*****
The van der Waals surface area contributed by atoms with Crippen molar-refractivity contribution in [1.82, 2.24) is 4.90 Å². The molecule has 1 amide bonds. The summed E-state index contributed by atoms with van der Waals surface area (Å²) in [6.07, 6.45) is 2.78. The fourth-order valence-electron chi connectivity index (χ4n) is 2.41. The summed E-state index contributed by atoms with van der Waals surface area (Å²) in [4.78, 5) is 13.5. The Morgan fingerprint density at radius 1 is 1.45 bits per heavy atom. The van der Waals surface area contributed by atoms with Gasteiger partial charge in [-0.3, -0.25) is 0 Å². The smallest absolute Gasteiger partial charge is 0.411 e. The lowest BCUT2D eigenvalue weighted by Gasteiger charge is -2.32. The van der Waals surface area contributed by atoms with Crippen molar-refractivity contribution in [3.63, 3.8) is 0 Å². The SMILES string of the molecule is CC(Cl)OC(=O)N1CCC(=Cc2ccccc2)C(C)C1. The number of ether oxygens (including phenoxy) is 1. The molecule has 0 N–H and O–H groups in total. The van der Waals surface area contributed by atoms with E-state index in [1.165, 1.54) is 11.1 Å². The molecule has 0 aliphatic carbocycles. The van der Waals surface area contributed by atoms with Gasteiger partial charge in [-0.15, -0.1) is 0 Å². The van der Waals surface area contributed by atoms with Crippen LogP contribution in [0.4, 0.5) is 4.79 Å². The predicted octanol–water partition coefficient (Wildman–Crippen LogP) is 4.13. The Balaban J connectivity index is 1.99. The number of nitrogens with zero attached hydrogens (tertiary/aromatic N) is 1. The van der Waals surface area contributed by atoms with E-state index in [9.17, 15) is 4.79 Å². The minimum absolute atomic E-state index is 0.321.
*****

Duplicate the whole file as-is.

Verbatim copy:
The van der Waals surface area contributed by atoms with Crippen molar-refractivity contribution in [1.82, 2.24) is 4.90 Å². The molecule has 1 amide bonds. The summed E-state index contributed by atoms with van der Waals surface area (Å²) in [6.07, 6.45) is 2.78. The fourth-order valence-electron chi connectivity index (χ4n) is 2.41. The summed E-state index contributed by atoms with van der Waals surface area (Å²) in [4.78, 5) is 13.5. The Morgan fingerprint density at radius 1 is 1.45 bits per heavy atom. The van der Waals surface area contributed by atoms with Gasteiger partial charge in [-0.3, -0.25) is 0 Å². The smallest absolute Gasteiger partial charge is 0.411 e. The lowest BCUT2D eigenvalue weighted by Gasteiger charge is -2.32. The van der Waals surface area contributed by atoms with Crippen molar-refractivity contribution in [3.63, 3.8) is 0 Å². The SMILES string of the molecule is CC(Cl)OC(=O)N1CCC(=Cc2ccccc2)C(C)C1. The number of ether oxygens (including phenoxy) is 1. The molecule has 0 N–H and O–H groups in total. The van der Waals surface area contributed by atoms with E-state index in [1.165, 1.54) is 11.1 Å². The molecule has 0 aliphatic carbocycles. The van der Waals surface area contributed by atoms with Gasteiger partial charge in [-0.15, -0.1) is 0 Å². The van der Waals surface area contributed by atoms with Crippen LogP contribution in [0.4, 0.5) is 4.79 Å². The predicted octanol–water partition coefficient (Wildman–Crippen LogP) is 4.13. The Balaban J connectivity index is 1.99. The number of nitrogens with zero attached hydrogens (tertiary/aromatic N) is 1. The van der Waals surface area contributed by atoms with E-state index in [9.17, 15) is 4.79 Å². The minimum absolute atomic E-state index is 0.321.